We got up early and took the subway to the Monorail out to Haneda Airport. We were off to see the giant snow sculptures of Sapporo and ANA airlines was going to get us there.
Outside the airport Mt. Fuji appeared in her clear glory and gave us a nod as we left. (Sorry for the blurry photo-we were on the monorail and I didn't see it until the last minute and had to snap it quickly before it disappeared behind the building and the construction cranes in front it.)
A few hours later we were in Sapporo. We got our suitcases, and made our way downstairs to catch the Limited Express train to Sapporo. It wasn’t anything too fancy—and a lot of people had to make the ride standing up—but it only took about 35-40 minutes; and it deposited us in the middle of a wonderfully busy train station/shopping mall suitably named Sapporo.
I made a mental note for our departure a few days later. We will be dropping our bags off at the station lockers and spending a few hours here wandering as we wait to leave for the airport. There are lots of restaurants and shops to fill those last hours and much more interesting then the airport.
We followed the detailed directions we got from the site of our hotel—the Sapporo Park Hotel—and two stops later we were there. We arrived around 12:30pm, and this being Japan, we were told that check-in wasn’t until 2pm and we had to wait. Dropping our bags off, we went upstairs to have an overpriced, but quite tasty, respite while we waited.
The Professor was thrilled to drink a Sapporo in Sapporo—and thankfully the world did not implode due to some kind of weird overlapping time/space equilibrium thingey. To balance things out I ordered what amounted to a shot of Shochu, a sliced lemon, and a bucket of ice. Though it was not my choice, it could have been worse, as the waitress did not understand English.
Though we arrived to sunshine, the snow started almost on time as we ate lunch, and it proceeded to fall the rest of the day. This just added to the ambience of what we had come to see: the giant snow sculptures of Sapporo’s 67th annual—and famous—Snow Festival.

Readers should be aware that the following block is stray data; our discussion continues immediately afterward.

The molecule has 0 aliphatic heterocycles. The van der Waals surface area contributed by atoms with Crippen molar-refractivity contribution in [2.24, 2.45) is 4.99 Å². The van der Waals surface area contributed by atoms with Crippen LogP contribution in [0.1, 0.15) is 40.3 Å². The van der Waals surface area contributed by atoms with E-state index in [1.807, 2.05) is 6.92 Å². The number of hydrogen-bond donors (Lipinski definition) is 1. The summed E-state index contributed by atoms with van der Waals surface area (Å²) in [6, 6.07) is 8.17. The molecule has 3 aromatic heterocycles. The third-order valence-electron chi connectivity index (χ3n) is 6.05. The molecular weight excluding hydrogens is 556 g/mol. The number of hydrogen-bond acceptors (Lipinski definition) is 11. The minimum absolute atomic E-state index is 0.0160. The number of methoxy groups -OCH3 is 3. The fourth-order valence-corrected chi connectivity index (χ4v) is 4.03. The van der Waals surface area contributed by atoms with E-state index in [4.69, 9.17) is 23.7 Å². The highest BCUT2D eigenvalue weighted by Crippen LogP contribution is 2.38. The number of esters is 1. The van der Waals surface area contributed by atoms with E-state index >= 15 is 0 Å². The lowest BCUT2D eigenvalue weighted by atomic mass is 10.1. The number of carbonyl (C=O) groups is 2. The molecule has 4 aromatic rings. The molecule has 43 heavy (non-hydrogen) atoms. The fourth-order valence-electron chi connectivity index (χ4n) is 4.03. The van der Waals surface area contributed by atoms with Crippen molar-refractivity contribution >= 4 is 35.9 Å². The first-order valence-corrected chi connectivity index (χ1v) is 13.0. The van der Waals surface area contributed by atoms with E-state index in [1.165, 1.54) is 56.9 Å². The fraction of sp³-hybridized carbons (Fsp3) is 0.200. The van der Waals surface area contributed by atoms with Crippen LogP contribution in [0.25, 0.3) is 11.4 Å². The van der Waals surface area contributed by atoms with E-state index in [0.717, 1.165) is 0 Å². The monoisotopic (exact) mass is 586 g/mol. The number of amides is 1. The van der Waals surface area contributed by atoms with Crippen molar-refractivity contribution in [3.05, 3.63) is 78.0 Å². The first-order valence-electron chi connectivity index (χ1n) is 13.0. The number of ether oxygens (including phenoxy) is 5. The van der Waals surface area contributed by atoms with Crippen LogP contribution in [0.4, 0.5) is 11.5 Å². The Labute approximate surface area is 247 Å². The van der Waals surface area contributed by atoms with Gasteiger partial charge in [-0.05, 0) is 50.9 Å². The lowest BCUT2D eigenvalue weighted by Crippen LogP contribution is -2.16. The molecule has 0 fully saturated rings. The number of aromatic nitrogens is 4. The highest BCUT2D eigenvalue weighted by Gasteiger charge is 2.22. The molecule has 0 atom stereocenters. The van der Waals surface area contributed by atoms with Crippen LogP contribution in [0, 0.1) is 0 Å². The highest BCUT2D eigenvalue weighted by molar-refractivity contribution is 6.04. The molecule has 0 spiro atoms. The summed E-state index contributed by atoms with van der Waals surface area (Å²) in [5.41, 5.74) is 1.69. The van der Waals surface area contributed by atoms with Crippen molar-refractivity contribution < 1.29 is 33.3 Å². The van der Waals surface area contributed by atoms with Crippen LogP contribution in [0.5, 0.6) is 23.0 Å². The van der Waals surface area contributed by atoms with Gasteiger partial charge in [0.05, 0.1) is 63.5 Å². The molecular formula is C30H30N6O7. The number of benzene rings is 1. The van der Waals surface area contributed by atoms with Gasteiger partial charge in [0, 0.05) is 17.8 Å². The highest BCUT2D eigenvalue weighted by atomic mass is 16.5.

After dropping our stuff off, we set out immediately for Odori Station in the center of town to see it. It is an area roughly 12 blocks by 1 block. You can enter it at any point and just follow the crowd, as everyone circles the area in a counter-clockwise manner. We got there in the early afternoon and stayed until about 6pm. I have to say it got prettier as it got darker because the statues showed up better in the lighting.
If you do go in the evening, beware of the holes during the walk. It is treacherous to walk around there in the daylight but it gets really bad in the dark if you don’t keep an eye out as to where you’re stepping. People were slipping and sliding the whole time. Despite my usual grace and usual sure-footedness (stop laughing friends and family!), I ended up flat on my back—faster than I could say, ‘Oh Sh…!” towards the end of the evening. I never even saw it coming.
The festival is filled with wonderful things to see despite the fact that it is cold and slippery, including this cute little boy band who sang and danced their butts off in the cold, cold, snow.
It is definitely an exhausting way to spend your time, because you literally walk in a constant you-prepare-to-fall-and-are-tensed-trying-to-avoid-it way the whole time you’re on the ice/snow. And it was snowing and very cold. But it was worth it.